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Begin the new year by facing change

By Stacy Cornay
Special to the Times-Call

Long before Internet marketing hit its stride, my then infant ó and seemingly always soggy ó son taught me a lesson.

Change is good.

Whether itís rosy bottoms or bottom lines, timely change can brighten your outlook.

Change is the key to marketing your products and services in cyberspace.

Even as Al Gore was inventing it, the Internet was casting webs that forced us to take a new look at old ideas. When it comes to marketing, the basics are the same ó target your audience, know what youíre selling and why, be credible, be accessible and so on. But to apply those basics on the Internet mandates changes in traditional thinking.

A first step is to ask yourself, ďWhy?Ē

Why do you want or need a Web site on the Internet? What will a Web site do for your business? Are you considering a Web site for the sake of having a Web site, or do you have sales targets in mind?

If you canít come up with good answers to these questions, forget about making the Internet a tool in your marketing. Donít bother finishing this column; enjoy the comics, and have a great day.

Those of you still with me must have answers to the question of why. That gets us to ďHow?Ē

Answering that question is akin to dealing with a plate of spaghetti. My now-fifth-grade sonís approach to that is simple: Just pick out some strands and suck it up. These strands will get you started.

Register your site with the main Web search engines. Know how search engines work so you can prepare your Web page for optimal indexing.

Write Web page titles of five to eight words. Make it interesting to entice surfers to click on when your title pops up on the search engines.

Prepare keywords for your home page. Focus on words and phrases someone might use to find your products or services.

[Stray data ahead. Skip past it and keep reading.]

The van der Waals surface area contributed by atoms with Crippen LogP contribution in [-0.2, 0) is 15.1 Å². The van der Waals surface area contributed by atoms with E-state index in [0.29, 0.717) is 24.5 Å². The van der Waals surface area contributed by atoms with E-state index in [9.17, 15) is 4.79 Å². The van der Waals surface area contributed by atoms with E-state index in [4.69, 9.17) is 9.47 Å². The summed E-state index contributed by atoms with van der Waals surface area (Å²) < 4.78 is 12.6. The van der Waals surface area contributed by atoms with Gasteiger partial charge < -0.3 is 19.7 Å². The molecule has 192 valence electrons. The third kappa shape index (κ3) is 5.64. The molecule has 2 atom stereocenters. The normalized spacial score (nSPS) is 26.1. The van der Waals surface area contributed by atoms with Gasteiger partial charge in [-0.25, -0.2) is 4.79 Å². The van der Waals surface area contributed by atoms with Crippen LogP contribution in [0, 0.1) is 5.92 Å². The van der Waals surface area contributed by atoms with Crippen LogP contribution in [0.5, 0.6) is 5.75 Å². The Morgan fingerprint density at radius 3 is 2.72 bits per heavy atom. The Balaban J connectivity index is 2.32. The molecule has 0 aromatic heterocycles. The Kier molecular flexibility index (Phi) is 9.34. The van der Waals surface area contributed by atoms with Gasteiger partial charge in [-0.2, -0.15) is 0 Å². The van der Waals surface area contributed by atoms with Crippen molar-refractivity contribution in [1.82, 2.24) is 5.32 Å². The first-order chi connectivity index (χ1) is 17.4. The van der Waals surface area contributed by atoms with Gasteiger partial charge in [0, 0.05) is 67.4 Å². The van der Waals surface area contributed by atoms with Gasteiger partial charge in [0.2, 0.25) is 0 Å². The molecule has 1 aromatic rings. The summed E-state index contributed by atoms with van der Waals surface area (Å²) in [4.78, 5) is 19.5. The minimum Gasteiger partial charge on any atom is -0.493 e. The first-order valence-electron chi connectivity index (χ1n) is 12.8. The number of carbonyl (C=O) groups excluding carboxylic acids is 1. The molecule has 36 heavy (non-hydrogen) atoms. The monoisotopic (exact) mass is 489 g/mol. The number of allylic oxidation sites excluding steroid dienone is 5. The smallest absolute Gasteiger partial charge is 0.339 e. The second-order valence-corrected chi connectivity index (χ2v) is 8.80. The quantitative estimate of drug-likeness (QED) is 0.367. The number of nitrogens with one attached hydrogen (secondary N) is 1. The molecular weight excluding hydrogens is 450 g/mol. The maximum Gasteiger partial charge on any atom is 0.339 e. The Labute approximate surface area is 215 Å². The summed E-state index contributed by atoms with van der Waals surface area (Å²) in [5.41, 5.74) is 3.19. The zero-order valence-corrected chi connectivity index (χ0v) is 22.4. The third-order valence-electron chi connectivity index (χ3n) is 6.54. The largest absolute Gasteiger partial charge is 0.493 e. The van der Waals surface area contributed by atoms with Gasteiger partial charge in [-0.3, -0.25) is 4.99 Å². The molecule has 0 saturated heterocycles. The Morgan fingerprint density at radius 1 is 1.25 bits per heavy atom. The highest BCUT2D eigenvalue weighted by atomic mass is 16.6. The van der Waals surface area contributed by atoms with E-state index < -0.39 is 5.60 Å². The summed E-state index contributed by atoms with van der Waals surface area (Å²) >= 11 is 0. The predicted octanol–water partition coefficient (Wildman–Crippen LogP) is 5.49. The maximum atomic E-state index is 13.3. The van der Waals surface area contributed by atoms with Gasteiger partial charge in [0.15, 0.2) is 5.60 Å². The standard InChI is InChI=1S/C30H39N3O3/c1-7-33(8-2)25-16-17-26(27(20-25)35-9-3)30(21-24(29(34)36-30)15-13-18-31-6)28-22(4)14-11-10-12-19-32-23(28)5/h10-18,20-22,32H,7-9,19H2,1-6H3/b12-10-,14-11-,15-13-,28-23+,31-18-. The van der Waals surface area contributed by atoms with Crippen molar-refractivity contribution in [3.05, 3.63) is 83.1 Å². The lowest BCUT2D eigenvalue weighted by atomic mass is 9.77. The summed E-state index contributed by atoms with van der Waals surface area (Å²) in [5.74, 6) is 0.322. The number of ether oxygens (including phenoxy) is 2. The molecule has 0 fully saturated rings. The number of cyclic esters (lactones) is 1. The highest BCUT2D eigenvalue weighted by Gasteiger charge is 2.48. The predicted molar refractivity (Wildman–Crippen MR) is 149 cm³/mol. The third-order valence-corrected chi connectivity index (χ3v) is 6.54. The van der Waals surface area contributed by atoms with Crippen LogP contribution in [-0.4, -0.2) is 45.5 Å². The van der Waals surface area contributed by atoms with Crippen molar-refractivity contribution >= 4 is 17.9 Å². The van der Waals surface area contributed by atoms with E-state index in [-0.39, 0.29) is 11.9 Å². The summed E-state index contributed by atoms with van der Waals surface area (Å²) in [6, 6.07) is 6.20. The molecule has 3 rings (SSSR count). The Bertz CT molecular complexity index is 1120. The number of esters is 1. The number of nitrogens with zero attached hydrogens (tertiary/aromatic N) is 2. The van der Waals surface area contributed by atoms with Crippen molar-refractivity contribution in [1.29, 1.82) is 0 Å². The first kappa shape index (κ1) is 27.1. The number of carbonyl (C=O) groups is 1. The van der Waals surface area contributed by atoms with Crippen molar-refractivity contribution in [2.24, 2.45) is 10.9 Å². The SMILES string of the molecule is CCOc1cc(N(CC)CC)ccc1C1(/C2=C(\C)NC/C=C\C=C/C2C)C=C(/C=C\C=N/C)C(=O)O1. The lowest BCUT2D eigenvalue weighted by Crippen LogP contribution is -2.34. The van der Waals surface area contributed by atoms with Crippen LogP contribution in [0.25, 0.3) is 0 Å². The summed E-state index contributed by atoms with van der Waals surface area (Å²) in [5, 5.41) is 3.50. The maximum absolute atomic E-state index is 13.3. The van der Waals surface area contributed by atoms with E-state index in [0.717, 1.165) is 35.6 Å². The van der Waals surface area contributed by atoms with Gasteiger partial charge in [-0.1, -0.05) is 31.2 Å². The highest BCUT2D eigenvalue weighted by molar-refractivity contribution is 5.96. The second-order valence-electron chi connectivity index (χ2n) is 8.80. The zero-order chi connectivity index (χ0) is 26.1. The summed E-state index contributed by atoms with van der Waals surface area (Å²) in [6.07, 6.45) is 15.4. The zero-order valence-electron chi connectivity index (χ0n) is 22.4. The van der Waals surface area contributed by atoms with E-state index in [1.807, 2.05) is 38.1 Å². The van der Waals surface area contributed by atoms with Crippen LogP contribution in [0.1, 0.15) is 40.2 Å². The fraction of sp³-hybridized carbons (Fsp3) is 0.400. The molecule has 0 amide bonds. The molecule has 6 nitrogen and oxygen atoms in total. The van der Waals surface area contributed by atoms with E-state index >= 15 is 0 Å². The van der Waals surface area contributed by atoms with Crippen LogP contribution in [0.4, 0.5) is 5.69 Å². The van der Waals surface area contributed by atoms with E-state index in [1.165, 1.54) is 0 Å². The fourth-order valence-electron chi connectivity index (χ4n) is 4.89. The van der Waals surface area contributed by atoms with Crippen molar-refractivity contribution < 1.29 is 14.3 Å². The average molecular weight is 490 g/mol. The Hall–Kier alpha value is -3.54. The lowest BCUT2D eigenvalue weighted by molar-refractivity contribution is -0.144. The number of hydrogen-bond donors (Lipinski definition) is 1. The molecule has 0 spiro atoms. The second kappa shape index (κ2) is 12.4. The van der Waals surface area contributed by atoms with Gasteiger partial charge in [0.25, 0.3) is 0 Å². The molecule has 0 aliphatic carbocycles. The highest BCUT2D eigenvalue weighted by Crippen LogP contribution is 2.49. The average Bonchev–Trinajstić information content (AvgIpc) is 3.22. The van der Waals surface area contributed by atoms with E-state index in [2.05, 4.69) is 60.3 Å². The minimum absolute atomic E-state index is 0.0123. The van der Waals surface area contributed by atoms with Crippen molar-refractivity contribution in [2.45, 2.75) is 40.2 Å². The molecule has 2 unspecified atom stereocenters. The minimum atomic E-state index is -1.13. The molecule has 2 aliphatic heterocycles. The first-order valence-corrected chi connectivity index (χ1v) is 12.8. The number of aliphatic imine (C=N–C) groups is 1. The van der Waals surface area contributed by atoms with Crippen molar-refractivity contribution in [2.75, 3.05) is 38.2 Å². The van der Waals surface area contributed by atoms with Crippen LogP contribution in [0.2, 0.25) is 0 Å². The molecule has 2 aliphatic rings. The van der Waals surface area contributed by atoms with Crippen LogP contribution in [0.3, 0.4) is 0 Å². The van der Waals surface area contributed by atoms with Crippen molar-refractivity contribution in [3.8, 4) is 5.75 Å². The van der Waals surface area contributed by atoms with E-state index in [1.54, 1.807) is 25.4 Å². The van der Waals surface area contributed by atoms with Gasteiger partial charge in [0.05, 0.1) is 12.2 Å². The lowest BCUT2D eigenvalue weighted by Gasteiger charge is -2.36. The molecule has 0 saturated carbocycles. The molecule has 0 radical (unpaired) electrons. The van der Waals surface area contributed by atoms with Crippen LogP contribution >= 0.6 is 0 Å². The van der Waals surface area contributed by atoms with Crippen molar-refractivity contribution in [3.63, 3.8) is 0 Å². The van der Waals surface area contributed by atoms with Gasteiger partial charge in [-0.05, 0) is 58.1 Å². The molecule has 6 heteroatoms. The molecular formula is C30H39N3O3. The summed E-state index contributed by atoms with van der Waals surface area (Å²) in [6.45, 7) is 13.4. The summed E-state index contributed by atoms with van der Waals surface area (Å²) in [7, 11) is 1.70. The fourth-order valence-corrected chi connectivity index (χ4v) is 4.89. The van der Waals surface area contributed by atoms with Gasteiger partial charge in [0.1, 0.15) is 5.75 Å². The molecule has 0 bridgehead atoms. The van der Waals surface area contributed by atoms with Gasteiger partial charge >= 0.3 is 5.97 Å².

Write a succinct summary of what youíre selling. Some search engines include this description under your title.

Submit your Web page to search engines and specialized directories.

Look into search engine positioning. Registering your site is only the first step to getting your Web site high on the list of search engine responses.

Request links to allied Web sites and ask for reciprocal links.

These steps will get you started in Internet marketing, but the buck doesnít stop here.

Itís important to have strategies to drive traffic to your Web site on a regular basis. That might entail linking freebies or discounts to Web site visits or generating traffic through contests or drawings.

Itís equally important to publicize and promote your Web site through mailing lists and targeted e-mail discussion groups. Include your Web site address on your other promotional materials and in advertising. Make a habit of listing your Web site with your business address and phone number.

Never turn your back on your Web site. Keep it fresh. Be creative. Update it frequently. Donít let your message go stale. The Internet is fast-paced. If your site doesnít immediately grab surfers, youíll be left in the undertow.

Finally, nurture your Web site. Track its effectiveness just as you do with all of your other marketing endeavors. If your Web site isnít working out for you, look for the problems and come up with solutions. Donít hesitate to call on marketing professionals for a helping hand.

And keep in mind the words of Western writer Louis LíAmour: ďThere will come a time when you believe everything is finished. That will be the beginning.Ē

Stacy Cornay is owner of Communications Concepts, a public relations/advertising firm in Longmont.